The Nizkor Project: Remembering the Holocaust (Shoah)

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Last-Modified: 2000/03/17

Q. Herr Severing, did you and your Party friends have the
possibility -

THE PRESIDENT: Dr. Siemers, are you going to finish this
examination, or are you going on? Do you see the clock?

DR. SIEMERS: Yes, I should like to leave the decision up to
the High Tribunal as to whether we shall have a recess now.
I understand there will be a cross-interrogation so that -

THE PRESIDENT: Yes, but presumably you know what questions
you are going to ask; I do not.

DR. SIEMERS: I cannot say exactly. It depends on what
answers the witness is going to give. It might take perhaps
another ten minutes, your Honour.

THE PRESIDENT: Very well. We will adjourn now till a quarter
past 2.00 o'clock.

(A recess was taken.)

THE PRESIDENT: The Tribunal will not sit on Saturday

Now, Mr. Dodd, could you tell us what the position is with
reference to the documents of the defendants von Schirach,
Sauckel and Jodl?

MR. DODD: As far as von Schirach is concerned, we are
waiting for a ruling on those documents concerning which we
were heard on Saturday. I'm sorry, that was on Seyss-
Inquart. I wasn't sure the documents were ready.

The documents referred to are all ready; they are all
translated and in book form.

THE PRESIDENT: Will it be necessary to have any further
discussion of them?

MR. DODD: I believe not, Mr. President.

THE PRESIDENT: Very well, then, we can take it that we need
not have another argument about those documents.

MR. DODD: No, sir, I see no need for any further argument on
von Schirach's documents.

With reference to Sauckel, I have asked our French
colleagues what the situation is, since they have the
primary responsibility, and I am told that M. Herzog of the
French prosecution staff is on his way here and he will be
able to report more accurately.

THE PRESIDENT: Well, we can mention that at a later stage
then. Schirach at any rate then is ready to go on?

MR. DODD: He is ready to go on.


MR. DODD: Sir David has the information about the defendant


                                                  [Page 259]

MR. ROBERTS: My Lord, the position with regard to Jodl's
documents is that Dr. Jahreiss produced to me a draft book,
just before Easter, which had a certain number of documents,
all except four of which had already been exhibited, and
therefore no objection could be taken to them.

My Lord, the other four were all short. Two, I thought, were
objectionable on the ground that they referred to alleged
war crimes by one of the Allies. But, my Lord, they were so
short that I thought the best course would be for them to be
translated - they were only a page or so, each of them - so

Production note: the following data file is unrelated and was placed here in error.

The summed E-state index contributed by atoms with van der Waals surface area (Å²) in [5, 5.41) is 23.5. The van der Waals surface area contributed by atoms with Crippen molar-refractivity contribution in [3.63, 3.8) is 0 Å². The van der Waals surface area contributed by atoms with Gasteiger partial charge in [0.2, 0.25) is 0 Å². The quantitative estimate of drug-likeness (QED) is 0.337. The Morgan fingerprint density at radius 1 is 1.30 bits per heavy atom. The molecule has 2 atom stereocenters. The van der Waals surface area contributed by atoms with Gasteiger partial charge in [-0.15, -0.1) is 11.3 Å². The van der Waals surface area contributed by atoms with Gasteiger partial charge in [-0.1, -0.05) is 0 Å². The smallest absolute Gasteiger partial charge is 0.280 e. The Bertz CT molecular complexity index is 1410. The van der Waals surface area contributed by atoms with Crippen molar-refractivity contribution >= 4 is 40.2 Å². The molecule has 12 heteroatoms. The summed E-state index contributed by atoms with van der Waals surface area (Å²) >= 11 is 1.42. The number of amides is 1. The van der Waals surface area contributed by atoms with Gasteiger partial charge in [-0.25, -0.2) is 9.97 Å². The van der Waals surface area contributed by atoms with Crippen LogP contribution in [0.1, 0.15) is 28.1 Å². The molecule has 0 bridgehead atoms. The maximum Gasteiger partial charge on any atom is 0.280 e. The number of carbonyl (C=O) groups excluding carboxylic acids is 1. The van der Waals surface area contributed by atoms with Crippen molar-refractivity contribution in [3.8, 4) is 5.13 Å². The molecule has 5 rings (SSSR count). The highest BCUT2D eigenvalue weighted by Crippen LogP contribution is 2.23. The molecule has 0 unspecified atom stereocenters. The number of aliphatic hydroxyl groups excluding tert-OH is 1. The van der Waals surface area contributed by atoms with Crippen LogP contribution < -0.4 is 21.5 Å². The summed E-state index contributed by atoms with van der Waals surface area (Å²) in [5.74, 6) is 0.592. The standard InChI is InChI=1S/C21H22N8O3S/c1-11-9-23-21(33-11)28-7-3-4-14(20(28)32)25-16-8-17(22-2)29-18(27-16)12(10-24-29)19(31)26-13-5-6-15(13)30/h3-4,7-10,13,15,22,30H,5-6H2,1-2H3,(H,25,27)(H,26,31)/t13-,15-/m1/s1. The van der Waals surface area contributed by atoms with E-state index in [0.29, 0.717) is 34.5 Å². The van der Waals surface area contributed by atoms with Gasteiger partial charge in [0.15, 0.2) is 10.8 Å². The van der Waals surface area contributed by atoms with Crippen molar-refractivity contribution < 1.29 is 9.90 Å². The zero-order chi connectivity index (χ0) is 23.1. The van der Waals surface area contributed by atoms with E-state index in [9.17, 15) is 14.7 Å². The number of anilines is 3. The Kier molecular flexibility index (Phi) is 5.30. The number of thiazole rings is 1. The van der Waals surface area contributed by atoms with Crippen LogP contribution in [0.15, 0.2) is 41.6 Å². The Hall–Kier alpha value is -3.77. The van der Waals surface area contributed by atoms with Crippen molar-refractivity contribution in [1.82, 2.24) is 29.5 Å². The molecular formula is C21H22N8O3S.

that when the books had been translated, any objection could
be taken, and then the Tribunal could shortly decide the

THE PRESIDENT: Well, as there are only four of them and only
two which might be objected to, that can be dealt with when
we come to hear the case.

MR. ROBERTS: My Lord, there are only two.

THE PRESIDENT: We need not have any special hearing for it.

MR. ROBERTS: No, my Lord, certainly not. It could be
disposed of in a very few minutes.

DR. EXNER (Counsel for defendant Jodl): Mr. President, I
should like to say one more word about these Jodl documents.
We are having difficulties over one of them. It is the
affidavit of Dr. Lehmann, which we submitted in German, but
which was not translated into English for us on the grounds
that only such documents could be translated as the
prosecution had already accepted; and the prosecution had
adopted the standpoint that it cannot express any opinion on
that document as it has not been translated into English.

I have mentioned this in a brief petition to the Tribunal,
and I hope that the Tribunal will settle the matter.

MR. ROBERTS: My Lord, Lehmann's affidavit is very short - it
goes principally to character - and it is really not
objectionable, but I had to point out that it had not
actually been allowed by the Tribunal in their order.

THE PRESIDENT: If it is accepted in the translation, that is
all that is necessary.

MR. ROBERTS: My Lord, I entirely agree, and it is all on one

THE PRESIDENT: Yes, very well. Let it be translated.

MAJOR ELWYN JONES: May it please the Tribunal, it may be
convenient for me to indicate to the Tribunal at this stage
of Raeder's case that with regard to the witness, Lehmann,
the prosecution does not now desire to cross-examine that
witness in view of the documents which are before the
Tribunal, and the fact that the matters his affidavit dealt
with were dealt with yesterday by my learned friend Sir
David Maxwell Fyfe, in his cross-examination of Raeder, and
finally, in view of the time that would be needed.

THE PRESIDENT: Do any other members of the prosecution want
to cross-examine Lehmann?


THE PRESIDENT: Do any of the defendants' counsel want to ask
any questions of Lehmann?

Very well, then I understand that the witness Lehmann is
being kept here, and perhaps a message could be given to the
Marshal, that he need not remain.

M. HERZOG: Mr. President, in the name of the French
prosecution I should like to say a word about the documents
presented by Sauckel's defence. I have no objection to the
presentation of these documents, with the reservation of
course that a ruling on them be made after they are
presented. We have no objection to the documents being
translated or presented.

                                                  [Page 260]

THE PRESIDENT Do you think it is necessary or desirable for
there to be a special hearing with reference to the
admissibility, or can that be done in the course of the
defendant Sauckel's case? At the moment, I apprehend that
the documents were looked at for the purpose of translation.
They have now been translated. If you think it necessary
that there should be any special hearing before the case
begins, as to admissibility, we should like to know.
Otherwise they would be dealt with in the course of the
case, in the course of Sauckel's case.

M. HERZOG: I think, Mr. President, it will be sufficient if
the Tribunal deals with these documents during the course of
the defendant's case. I do not think we need a special
hearing as far as these documents are concerned.




Q. Herr Severing, as far as I have been able to ascertain,
you have not yet; answered one of my questions clearly.

With reference to the concentration camps, you said that you
had heard of certain individual cases, and you named them.
In order to avoid any misunderstanding, I just want to ask
you in conclusion: did you hear of the mass murders which
have been mentioned in this trial - at Auschwitz, for
instance, an average of about two thousand persons a day
were put to death in the gas chambers? Were you in
possession of this knowledge before the collapse, or did you
not know anything about that either?

A. I knew nothing whatsoever about these mass murders, which
only became known in Germany after the collapse of the
Hitler regime, partly through announcements in the Press and
partly through trials.

Q. Herr Severing, what could you and your political friends
do during the National Socialist regime, against the
National Socialist terror which you have partly mentioned,